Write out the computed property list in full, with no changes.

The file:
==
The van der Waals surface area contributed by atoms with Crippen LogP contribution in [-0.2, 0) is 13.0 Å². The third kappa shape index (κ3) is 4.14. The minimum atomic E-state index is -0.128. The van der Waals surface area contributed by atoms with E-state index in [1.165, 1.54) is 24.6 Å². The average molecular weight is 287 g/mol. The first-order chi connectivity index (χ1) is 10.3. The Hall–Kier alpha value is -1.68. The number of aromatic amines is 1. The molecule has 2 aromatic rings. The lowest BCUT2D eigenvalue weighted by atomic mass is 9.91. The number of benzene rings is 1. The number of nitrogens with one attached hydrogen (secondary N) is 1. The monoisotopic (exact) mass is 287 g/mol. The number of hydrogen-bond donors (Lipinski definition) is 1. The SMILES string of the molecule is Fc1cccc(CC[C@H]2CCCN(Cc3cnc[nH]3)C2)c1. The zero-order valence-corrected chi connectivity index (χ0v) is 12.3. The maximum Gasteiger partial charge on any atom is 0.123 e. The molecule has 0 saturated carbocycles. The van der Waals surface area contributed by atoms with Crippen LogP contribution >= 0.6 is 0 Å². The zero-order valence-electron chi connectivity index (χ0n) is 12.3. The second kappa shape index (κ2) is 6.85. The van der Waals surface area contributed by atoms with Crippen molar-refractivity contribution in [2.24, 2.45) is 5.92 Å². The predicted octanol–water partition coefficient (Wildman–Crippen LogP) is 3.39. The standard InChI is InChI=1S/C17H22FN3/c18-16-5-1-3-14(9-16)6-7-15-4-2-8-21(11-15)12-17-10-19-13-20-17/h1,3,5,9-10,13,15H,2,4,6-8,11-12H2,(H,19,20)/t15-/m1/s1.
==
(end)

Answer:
The van der Waals surface area contributed by atoms with Crippen LogP contribution in [-0.2, 0) is 13.0 Å². The third kappa shape index (κ3) is 4.14. The minimum atomic E-state index is -0.128. The van der Waals surface area contributed by atoms with E-state index in [1.165, 1.54) is 24.6 Å². The average molecular weight is 287 g/mol. The first-order chi connectivity index (χ1) is 10.3. The Hall–Kier alpha value is -1.68. The number of aromatic amines is 1. The molecule has 2 aromatic rings. The lowest BCUT2D eigenvalue weighted by atomic mass is 9.91. The number of benzene rings is 1. The number of nitrogens with one attached hydrogen (secondary N) is 1. The monoisotopic (exact) mass is 287 g/mol. The number of hydrogen-bond donors (Lipinski definition) is 1. The SMILES string of the molecule is Fc1cccc(CC[C@H]2CCCN(Cc3cnc[nH]3)C2)c1. The zero-order valence-corrected chi connectivity index (χ0v) is 12.3. The maximum Gasteiger partial charge on any atom is 0.123 e. The molecule has 0 saturated carbocycles. The van der Waals surface area contributed by atoms with Crippen LogP contribution >= 0.6 is 0 Å². The zero-order valence-electron chi connectivity index (χ0n) is 12.3. The second kappa shape index (κ2) is 6.85. The van der Waals surface area contributed by atoms with Crippen molar-refractivity contribution in [2.24, 2.45) is 5.92 Å². The predicted octanol–water partition coefficient (Wildman–Crippen LogP) is 3.39. The standard InChI is InChI=1S/C17H22FN3/c18-16-5-1-3-14(9-16)6-7-15-4-2-8-21(11-15)12-17-10-19-13-20-17/h1,3,5,9-10,13,15H,2,4,6-8,11-12H2,(H,19,20)/t15-/m1/s1.